The latest maps of coronavirus cases in the U.S. confirm much of what we already know about the economics of location: People in poor neighborhoods have it worse. Health care isn’t as accessible, the ability to socially distance is less, and many residents fall into the role of essential workers, unable to work from home. What new research shows is that number of poor neighborhoods in metropolitan areas has actually doubled from 1980 — and most existing low-income areas only fell deeper into poverty.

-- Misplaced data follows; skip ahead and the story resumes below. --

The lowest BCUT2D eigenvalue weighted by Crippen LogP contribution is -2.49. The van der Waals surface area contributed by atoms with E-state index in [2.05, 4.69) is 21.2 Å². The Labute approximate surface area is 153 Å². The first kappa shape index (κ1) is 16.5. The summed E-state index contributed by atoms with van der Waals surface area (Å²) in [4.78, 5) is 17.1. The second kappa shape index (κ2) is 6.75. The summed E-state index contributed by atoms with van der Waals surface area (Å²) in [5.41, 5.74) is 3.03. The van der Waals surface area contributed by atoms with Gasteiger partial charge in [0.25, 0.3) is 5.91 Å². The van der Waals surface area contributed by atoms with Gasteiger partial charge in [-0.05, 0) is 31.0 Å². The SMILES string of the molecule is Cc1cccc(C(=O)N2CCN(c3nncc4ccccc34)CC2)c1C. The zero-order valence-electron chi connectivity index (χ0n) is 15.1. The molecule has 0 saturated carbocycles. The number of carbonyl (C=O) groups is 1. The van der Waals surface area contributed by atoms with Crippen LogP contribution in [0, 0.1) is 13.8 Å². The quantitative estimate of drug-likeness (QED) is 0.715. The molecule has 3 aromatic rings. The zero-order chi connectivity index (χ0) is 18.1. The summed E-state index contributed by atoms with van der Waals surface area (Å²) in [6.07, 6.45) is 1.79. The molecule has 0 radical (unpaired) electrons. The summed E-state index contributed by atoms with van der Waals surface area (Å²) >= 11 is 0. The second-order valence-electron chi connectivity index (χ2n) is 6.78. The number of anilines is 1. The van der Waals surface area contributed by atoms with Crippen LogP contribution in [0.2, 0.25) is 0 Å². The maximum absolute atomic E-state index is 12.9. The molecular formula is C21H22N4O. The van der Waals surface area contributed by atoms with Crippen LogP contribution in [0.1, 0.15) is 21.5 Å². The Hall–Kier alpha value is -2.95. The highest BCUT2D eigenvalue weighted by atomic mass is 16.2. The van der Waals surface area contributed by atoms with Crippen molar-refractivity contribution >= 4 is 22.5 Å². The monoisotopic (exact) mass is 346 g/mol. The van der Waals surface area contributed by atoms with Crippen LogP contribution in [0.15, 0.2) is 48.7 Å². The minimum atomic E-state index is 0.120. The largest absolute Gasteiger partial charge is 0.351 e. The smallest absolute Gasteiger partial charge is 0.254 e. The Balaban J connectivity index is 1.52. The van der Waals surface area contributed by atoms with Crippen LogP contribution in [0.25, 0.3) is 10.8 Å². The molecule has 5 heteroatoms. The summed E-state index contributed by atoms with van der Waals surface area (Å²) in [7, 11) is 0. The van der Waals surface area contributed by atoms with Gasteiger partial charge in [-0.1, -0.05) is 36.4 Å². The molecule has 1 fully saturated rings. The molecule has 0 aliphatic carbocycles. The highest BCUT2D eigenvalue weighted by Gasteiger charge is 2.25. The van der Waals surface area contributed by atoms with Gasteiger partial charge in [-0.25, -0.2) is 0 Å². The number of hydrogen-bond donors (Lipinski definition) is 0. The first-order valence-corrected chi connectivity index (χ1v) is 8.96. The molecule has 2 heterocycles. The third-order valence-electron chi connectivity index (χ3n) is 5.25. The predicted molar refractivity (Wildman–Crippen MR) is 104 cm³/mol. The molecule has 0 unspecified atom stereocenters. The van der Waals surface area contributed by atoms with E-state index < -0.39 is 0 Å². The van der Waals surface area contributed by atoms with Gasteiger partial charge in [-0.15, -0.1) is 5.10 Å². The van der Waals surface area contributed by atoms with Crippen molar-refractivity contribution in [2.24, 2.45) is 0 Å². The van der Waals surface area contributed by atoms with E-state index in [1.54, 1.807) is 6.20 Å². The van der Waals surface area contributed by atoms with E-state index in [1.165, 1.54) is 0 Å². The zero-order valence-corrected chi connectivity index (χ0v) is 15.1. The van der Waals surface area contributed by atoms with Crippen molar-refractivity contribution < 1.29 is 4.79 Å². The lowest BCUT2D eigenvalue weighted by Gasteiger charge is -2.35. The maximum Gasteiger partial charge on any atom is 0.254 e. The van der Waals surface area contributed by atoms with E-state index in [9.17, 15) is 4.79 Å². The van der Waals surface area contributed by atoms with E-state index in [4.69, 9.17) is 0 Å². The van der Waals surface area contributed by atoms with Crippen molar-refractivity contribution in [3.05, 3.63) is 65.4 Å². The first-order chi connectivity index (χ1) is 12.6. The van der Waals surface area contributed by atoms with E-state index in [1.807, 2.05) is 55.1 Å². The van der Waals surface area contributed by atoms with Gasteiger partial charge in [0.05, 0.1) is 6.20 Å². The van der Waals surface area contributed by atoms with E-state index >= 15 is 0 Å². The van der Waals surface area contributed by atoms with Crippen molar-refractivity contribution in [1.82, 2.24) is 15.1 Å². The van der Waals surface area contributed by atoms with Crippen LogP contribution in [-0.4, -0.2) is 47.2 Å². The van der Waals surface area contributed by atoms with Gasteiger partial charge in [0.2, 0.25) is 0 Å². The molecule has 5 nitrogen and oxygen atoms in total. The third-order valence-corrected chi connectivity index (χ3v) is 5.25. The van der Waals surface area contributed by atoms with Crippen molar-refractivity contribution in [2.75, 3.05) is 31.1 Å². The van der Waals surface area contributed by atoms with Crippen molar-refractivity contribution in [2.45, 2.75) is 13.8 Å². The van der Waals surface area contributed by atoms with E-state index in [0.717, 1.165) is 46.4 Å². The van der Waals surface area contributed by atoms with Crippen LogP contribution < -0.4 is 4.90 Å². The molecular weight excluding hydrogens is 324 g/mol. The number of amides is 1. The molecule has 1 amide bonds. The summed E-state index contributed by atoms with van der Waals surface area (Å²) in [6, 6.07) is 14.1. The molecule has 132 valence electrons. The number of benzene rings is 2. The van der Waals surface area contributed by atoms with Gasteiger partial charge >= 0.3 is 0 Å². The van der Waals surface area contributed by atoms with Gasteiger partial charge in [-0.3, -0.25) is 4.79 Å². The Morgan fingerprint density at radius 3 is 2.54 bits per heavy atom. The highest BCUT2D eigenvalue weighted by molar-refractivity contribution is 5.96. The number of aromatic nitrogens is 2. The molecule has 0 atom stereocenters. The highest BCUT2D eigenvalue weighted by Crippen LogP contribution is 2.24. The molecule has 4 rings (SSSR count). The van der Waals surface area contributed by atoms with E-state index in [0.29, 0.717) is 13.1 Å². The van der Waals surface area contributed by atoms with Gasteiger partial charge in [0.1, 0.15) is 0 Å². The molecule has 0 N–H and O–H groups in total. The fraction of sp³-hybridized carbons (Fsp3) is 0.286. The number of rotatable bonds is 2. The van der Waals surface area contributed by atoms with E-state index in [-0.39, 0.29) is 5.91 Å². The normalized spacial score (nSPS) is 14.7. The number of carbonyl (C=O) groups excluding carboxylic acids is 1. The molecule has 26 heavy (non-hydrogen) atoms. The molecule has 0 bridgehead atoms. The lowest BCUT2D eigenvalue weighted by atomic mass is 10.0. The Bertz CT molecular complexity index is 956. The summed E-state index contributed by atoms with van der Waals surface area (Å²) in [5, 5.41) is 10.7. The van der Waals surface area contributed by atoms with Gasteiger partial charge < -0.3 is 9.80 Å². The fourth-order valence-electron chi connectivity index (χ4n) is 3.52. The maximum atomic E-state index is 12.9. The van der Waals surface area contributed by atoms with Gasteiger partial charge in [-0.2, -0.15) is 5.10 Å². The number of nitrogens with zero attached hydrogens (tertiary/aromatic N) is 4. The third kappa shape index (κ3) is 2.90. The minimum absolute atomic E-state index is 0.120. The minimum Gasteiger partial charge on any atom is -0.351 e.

In two reports released by the Economic Innovation Group this month, researchers Kenan Fikri and August Benzow analyze poverty data provided by the U.S. Census Bureau between 1980 and 2018. The measure used by the researchers is the Official Poverty Measure (OPM), which has been in place since President Lyndon Johnson declared a “war on poverty” in 1964. They acknowledge the metric has flaws. The poverty threshold is just one number — $26,200 in 2020— that stands for the “minimum level of resources adequate to meet basic needs,” according to the Census Bureau. That is to say the cost of what was considered a minimum in 1963 for a household of four, converted in today’s dollars.